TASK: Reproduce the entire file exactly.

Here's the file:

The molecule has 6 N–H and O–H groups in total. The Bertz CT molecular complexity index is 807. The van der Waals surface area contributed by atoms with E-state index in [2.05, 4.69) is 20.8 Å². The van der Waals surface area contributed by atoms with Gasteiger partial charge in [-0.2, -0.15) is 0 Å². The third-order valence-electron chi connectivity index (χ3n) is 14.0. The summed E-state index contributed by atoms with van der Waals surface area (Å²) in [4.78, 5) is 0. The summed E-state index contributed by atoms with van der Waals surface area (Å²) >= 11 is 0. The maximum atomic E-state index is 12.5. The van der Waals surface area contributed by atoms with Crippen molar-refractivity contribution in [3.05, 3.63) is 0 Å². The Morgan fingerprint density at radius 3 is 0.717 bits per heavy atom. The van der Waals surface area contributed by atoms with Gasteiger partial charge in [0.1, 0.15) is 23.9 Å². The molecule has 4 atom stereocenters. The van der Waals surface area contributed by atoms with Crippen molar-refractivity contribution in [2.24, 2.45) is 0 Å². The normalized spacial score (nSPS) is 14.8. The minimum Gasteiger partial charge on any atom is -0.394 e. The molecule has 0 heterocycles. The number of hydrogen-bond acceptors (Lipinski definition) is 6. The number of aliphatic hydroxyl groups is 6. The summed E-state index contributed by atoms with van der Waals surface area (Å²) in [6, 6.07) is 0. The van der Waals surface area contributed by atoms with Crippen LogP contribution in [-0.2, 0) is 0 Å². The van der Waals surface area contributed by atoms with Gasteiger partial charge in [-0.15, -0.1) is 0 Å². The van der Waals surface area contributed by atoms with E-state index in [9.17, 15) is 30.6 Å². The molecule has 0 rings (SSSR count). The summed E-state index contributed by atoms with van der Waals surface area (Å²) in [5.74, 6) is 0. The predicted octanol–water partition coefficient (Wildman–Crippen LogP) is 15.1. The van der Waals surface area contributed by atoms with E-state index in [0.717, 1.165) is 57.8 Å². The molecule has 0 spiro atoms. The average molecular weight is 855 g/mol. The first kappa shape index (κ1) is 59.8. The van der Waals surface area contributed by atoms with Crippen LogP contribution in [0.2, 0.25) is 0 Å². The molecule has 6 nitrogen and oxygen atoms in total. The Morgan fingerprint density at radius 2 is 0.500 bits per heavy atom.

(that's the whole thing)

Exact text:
The molecule has 6 N–H and O–H groups in total. The Bertz CT molecular complexity index is 807. The van der Waals surface area contributed by atoms with E-state index in [2.05, 4.69) is 20.8 Å². The van der Waals surface area contributed by atoms with Gasteiger partial charge in [-0.2, -0.15) is 0 Å². The third-order valence-electron chi connectivity index (χ3n) is 14.0. The summed E-state index contributed by atoms with van der Waals surface area (Å²) in [4.78, 5) is 0. The summed E-state index contributed by atoms with van der Waals surface area (Å²) >= 11 is 0. The maximum atomic E-state index is 12.5. The van der Waals surface area contributed by atoms with Crippen molar-refractivity contribution in [3.05, 3.63) is 0 Å². The Morgan fingerprint density at radius 3 is 0.717 bits per heavy atom. The van der Waals surface area contributed by atoms with Gasteiger partial charge in [0.1, 0.15) is 23.9 Å². The molecule has 4 atom stereocenters. The van der Waals surface area contributed by atoms with Crippen molar-refractivity contribution in [2.24, 2.45) is 0 Å². The normalized spacial score (nSPS) is 14.8. The minimum Gasteiger partial charge on any atom is -0.394 e. The molecule has 0 heterocycles. The number of hydrogen-bond acceptors (Lipinski definition) is 6. The number of aliphatic hydroxyl groups is 6. The summed E-state index contributed by atoms with van der Waals surface area (Å²) in [6, 6.07) is 0. The van der Waals surface area contributed by atoms with Crippen LogP contribution in [-0.2, 0) is 0 Å². The van der Waals surface area contributed by atoms with Gasteiger partial charge in [-0.15, -0.1) is 0 Å². The van der Waals surface area contributed by atoms with E-state index in [9.17, 15) is 30.6 Å². The molecule has 0 rings (SSSR count). The summed E-state index contributed by atoms with van der Waals surface area (Å²) in [5.74, 6) is 0. The predicted octanol–water partition coefficient (Wildman–Crippen LogP) is 15.1. The van der Waals surface area contributed by atoms with E-state index in [0.717, 1.165) is 57.8 Å². The molecule has 0 spiro atoms. The average molecular weight is 855 g/mol. The first kappa shape index (κ1) is 59.8. The van der Waals surface area contributed by atoms with Crippen LogP contribution in [0.2, 0.25) is 0 Å². The molecule has 6 nitrogen and oxygen atoms in total. The Morgan fingerprint density at radius 2 is 0.500 bits per heavy atom.